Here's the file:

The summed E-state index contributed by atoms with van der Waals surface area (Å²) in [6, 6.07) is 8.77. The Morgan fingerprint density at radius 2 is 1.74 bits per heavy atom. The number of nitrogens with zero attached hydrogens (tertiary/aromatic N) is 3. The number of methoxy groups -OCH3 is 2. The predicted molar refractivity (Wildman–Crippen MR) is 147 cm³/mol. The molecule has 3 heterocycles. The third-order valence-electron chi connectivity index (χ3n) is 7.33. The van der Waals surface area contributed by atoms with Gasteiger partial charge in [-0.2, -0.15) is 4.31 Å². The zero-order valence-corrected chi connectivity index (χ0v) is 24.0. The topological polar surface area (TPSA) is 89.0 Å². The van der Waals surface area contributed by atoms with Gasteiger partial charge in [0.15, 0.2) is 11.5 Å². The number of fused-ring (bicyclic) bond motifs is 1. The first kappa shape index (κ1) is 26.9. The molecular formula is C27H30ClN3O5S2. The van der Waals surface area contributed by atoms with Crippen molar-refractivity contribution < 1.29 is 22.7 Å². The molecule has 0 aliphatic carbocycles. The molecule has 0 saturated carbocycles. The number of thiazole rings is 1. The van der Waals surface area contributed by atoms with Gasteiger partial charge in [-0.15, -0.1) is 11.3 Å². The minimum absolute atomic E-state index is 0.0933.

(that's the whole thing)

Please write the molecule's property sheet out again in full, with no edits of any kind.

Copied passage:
The summed E-state index contributed by atoms with van der Waals surface area (Å²) in [6, 6.07) is 8.77. The Morgan fingerprint density at radius 2 is 1.74 bits per heavy atom. The number of nitrogens with zero attached hydrogens (tertiary/aromatic N) is 3. The number of methoxy groups -OCH3 is 2. The predicted molar refractivity (Wildman–Crippen MR) is 147 cm³/mol. The molecule has 3 heterocycles. The third-order valence-electron chi connectivity index (χ3n) is 7.33. The van der Waals surface area contributed by atoms with Gasteiger partial charge in [-0.2, -0.15) is 4.31 Å². The zero-order valence-corrected chi connectivity index (χ0v) is 24.0. The topological polar surface area (TPSA) is 89.0 Å². The van der Waals surface area contributed by atoms with Gasteiger partial charge in [0.15, 0.2) is 11.5 Å². The number of fused-ring (bicyclic) bond motifs is 1. The first kappa shape index (κ1) is 26.9. The molecular formula is C27H30ClN3O5S2. The van der Waals surface area contributed by atoms with Crippen molar-refractivity contribution < 1.29 is 22.7 Å². The molecule has 0 aliphatic carbocycles. The molecule has 0 saturated carbocycles. The number of thiazole rings is 1. The van der Waals surface area contributed by atoms with Gasteiger partial charge in [-0.15, -0.1) is 11.3 Å². The minimum absolute atomic E-state index is 0.0933.